I am he who blots out your transgressions. (v. 25)
“God will forgive me,” said the cynic Voltaire, “c’est son metier, that’s what he’s
for!” Isaiah would agree, but without the sarcasm. It is so easy to identify God with
religion, to assume that our Sunday exercises and good works please him.
But the choirs of Amos’s day (5:23) were only noise; the worshipers in Isaiah 1:12 were
just feet clattering on pavement. The question “What have I done for God?” is always
wrong. Here are the right questions to ask about worship:
Have we started at the beginning, with God’s blotting out (wiping clean) of our
transgressions (v. 25)? As the old song said, “There’s a way back to God from the dark
paths of sin / at Calvary’s Cross is where we begin.” Our worship is acceptable when we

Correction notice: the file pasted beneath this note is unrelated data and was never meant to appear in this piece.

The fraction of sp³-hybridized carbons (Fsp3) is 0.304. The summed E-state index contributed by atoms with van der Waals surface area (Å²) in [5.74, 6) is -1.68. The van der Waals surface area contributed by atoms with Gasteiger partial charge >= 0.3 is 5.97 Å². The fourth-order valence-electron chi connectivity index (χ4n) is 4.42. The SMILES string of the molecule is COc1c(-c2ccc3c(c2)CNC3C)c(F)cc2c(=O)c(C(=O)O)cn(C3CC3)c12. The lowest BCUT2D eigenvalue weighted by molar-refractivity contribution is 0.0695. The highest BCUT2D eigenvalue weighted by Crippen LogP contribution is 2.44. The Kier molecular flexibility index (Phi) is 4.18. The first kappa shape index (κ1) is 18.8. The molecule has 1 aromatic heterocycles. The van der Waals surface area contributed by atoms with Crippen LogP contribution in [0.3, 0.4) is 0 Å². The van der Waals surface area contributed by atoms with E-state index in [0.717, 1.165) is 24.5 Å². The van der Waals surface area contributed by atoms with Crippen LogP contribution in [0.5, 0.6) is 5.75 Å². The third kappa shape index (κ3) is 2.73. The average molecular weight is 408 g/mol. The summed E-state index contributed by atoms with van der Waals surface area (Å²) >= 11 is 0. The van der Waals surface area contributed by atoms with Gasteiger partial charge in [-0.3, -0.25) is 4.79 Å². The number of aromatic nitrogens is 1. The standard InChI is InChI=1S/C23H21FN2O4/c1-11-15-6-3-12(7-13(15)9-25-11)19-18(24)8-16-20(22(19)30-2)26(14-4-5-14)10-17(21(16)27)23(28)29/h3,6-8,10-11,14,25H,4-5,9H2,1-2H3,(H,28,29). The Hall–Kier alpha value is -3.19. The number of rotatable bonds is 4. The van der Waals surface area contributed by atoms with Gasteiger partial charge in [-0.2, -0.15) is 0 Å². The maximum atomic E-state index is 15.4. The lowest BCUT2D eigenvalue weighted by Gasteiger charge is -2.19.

come as sinners to Jesus.
Do we know God’s life-giving gift of his Spirit in all its life-giving abundance (v.
3)? Only then is it safe to engage in worship—expressions of loyalty and acts of
commitment (v. 5). The basic question used to be, “Have you received the Lord Jesus as
your own personal Savior?” So much more biblical than “Have you made a commitment to
“Cleanse me from my sin, Lord; Put thy power within, Lord; Take me as I am, Lord, and make me all thine own!”